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“As you start to walk on the way, the way appears.”  ~ Rumi

Back in the late ’70s when I was a young student in London, a friend loaned me “The Trial” by Kafka.  I was depressed for over a month.  The main character was a clerk who had always followed the rules.  One day as he stepped out after work, he was arrested and faced a series of ‘trials’, going from one faceless room to another where he was grilled to confess his ‘crime’ of which he never got to find out the charge.  And to the very end, he never found out what he was being tried for.  Although I strongly identified with the character’s sense of confusion, and that feeling remained as an undercurrent for most of my life, I could never quite put my finger on it until I began walking down the road less traveled in my Nusantara journey of self-discovery.

But even before that, around 1997 a friend gifted me with a book called “The Road Less Traveled” by M Scott Peck.  It totally captivated me.  I then went out and bought every book he had written and devoured them.  One book, in particular, fascinated me.  It was his seminal work called “Community Building in Business”.  A fascinating proposition but was it even possible?

’97 was also the year of the Asian financial crisis and my contracting business was in trouble.  I was very nearly bankrupted.  It took me 5 long and grueling years to turn things around and finally reach an even keel around 2002.

Meanwhile, Shoi, my partner in the contracting business, had moved on to her new discovery of internet marketing in the year 2000, just after the first Dot Com crash.  By this time I was so traumatized and sick of the toxic corporate world that I found myself joining her on the WWW in 2002.  It was at that time a World full of possibilities with nascent hopes and dreams.  I took part in so many exciting conversations with new entrepreneurs.  But as time passed the voices became fewer and less energetic.  In its place was the growth of giant platforms.  And more and more independent voices got edged out.  We started as a viral marketing company.  When that didn’t work out we started 2 ezines, one in lifestyle and the other covering current developments on the WWW.  And when even that didn’t work out despite our initial successes in the rapidly changing advertising and marketing models that preluded the giant platforms, we retreated to become a web design company with  And there we remained till, at the suggestion of a friend, we started in 2016.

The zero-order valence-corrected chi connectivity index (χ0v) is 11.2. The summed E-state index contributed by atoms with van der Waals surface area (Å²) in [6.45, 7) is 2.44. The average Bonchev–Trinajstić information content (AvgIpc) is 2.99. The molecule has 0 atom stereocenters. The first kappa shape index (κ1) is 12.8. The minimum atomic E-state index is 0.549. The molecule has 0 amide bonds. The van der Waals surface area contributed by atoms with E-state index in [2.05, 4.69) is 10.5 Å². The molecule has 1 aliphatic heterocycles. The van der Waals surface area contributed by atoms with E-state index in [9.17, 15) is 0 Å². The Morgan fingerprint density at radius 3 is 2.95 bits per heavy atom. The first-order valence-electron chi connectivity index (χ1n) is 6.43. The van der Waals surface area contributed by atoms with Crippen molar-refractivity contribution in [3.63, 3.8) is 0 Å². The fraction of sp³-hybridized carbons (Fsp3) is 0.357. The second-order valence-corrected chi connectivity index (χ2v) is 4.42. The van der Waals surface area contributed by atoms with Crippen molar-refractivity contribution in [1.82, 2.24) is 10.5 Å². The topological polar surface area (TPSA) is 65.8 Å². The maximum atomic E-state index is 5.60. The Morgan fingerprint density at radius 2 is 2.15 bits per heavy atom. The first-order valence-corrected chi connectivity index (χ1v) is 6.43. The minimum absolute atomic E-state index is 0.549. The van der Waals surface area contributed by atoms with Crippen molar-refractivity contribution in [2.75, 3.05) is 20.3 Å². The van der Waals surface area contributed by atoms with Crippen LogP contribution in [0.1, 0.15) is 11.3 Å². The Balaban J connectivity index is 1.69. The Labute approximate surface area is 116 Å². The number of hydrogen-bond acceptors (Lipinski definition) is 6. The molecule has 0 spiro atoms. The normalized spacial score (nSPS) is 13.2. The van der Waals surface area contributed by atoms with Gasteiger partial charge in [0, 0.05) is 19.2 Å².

However, with the Nusantara project, I decided to relook at all my previously-held assumptions.  This was to me an opportunity to start again with a blank sheet and to test the propositions of Scott’s “Community in Business” that captivated me back in ’97.  And so, from what I’d learned from M Scott Peck, I ‘emptied’ and ‘bracketed’ in an attempt to see things in a fresh light.  Please read my journey here — The Nusantara Story.

What if our assumptions of Business were reframed from “Competition” to “Collaboration” and “Authentic Communication” instead?  Would that work?  If so, how?

What if Business is reframed to a process of self-discovery of who we are as alluded to by Scott?  What if our skills and passions revealed in our self-discovery can then be combined in Community into a whole, where the whole is greater than the sum of its parts?  What if we can find a way to value our contributions and be compensated accordingly?  Would that aid creativity and innovation?  If so, would that be the route out of the Kafkaesque World and possibly arrive at the idea of a Community in Business as advocated by M Scott Peck all those years ago?  

Next:  Continue to the next part of the series here.

If these questions interest you too you can also find my articles in It’s My Life e-magazine.

I also invite you to join my Facebook group called The Spiritual Realist in Business where we can have a conversation if you have any questions to direct to me.